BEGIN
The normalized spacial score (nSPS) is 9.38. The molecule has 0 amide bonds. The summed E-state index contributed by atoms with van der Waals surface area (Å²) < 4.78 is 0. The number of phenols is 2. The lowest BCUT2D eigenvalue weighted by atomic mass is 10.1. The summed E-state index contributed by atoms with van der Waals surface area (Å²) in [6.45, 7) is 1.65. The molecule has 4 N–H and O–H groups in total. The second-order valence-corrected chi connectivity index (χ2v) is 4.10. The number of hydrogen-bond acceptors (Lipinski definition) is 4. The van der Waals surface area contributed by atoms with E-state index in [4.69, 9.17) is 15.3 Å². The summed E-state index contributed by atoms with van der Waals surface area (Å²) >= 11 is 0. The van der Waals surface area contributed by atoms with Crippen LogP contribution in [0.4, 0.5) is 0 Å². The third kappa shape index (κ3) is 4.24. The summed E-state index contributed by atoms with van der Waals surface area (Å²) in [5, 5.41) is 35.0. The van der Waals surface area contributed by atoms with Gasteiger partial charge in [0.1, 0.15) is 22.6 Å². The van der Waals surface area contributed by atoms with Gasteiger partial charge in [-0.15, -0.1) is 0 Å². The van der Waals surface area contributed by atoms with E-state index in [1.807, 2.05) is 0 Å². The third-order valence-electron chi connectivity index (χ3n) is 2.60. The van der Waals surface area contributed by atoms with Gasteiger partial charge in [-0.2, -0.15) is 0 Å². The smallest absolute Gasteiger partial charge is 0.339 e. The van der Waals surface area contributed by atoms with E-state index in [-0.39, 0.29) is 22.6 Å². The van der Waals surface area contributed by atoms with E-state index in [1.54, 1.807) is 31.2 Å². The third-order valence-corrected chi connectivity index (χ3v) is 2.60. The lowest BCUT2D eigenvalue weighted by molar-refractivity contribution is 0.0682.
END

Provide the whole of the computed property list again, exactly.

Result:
The normalized spacial score (nSPS) is 9.38. The molecule has 0 amide bonds. The summed E-state index contributed by atoms with van der Waals surface area (Å²) < 4.78 is 0. The number of phenols is 2. The lowest BCUT2D eigenvalue weighted by atomic mass is 10.1. The summed E-state index contributed by atoms with van der Waals surface area (Å²) in [6.45, 7) is 1.65. The molecule has 4 N–H and O–H groups in total. The second-order valence-corrected chi connectivity index (χ2v) is 4.10. The number of hydrogen-bond acceptors (Lipinski definition) is 4. The van der Waals surface area contributed by atoms with E-state index in [4.69, 9.17) is 15.3 Å². The summed E-state index contributed by atoms with van der Waals surface area (Å²) >= 11 is 0. The van der Waals surface area contributed by atoms with Crippen LogP contribution in [0.4, 0.5) is 0 Å². The third kappa shape index (κ3) is 4.24. The summed E-state index contributed by atoms with van der Waals surface area (Å²) in [5, 5.41) is 35.0. The van der Waals surface area contributed by atoms with Gasteiger partial charge in [0.1, 0.15) is 22.6 Å². The van der Waals surface area contributed by atoms with Gasteiger partial charge in [-0.15, -0.1) is 0 Å². The van der Waals surface area contributed by atoms with E-state index in [1.807, 2.05) is 0 Å². The third-order valence-electron chi connectivity index (χ3n) is 2.60. The van der Waals surface area contributed by atoms with Gasteiger partial charge in [-0.2, -0.15) is 0 Å². The smallest absolute Gasteiger partial charge is 0.339 e. The van der Waals surface area contributed by atoms with E-state index in [-0.39, 0.29) is 22.6 Å². The van der Waals surface area contributed by atoms with E-state index in [1.54, 1.807) is 31.2 Å². The third-order valence-corrected chi connectivity index (χ3v) is 2.60. The lowest BCUT2D eigenvalue weighted by molar-refractivity contribution is 0.0682.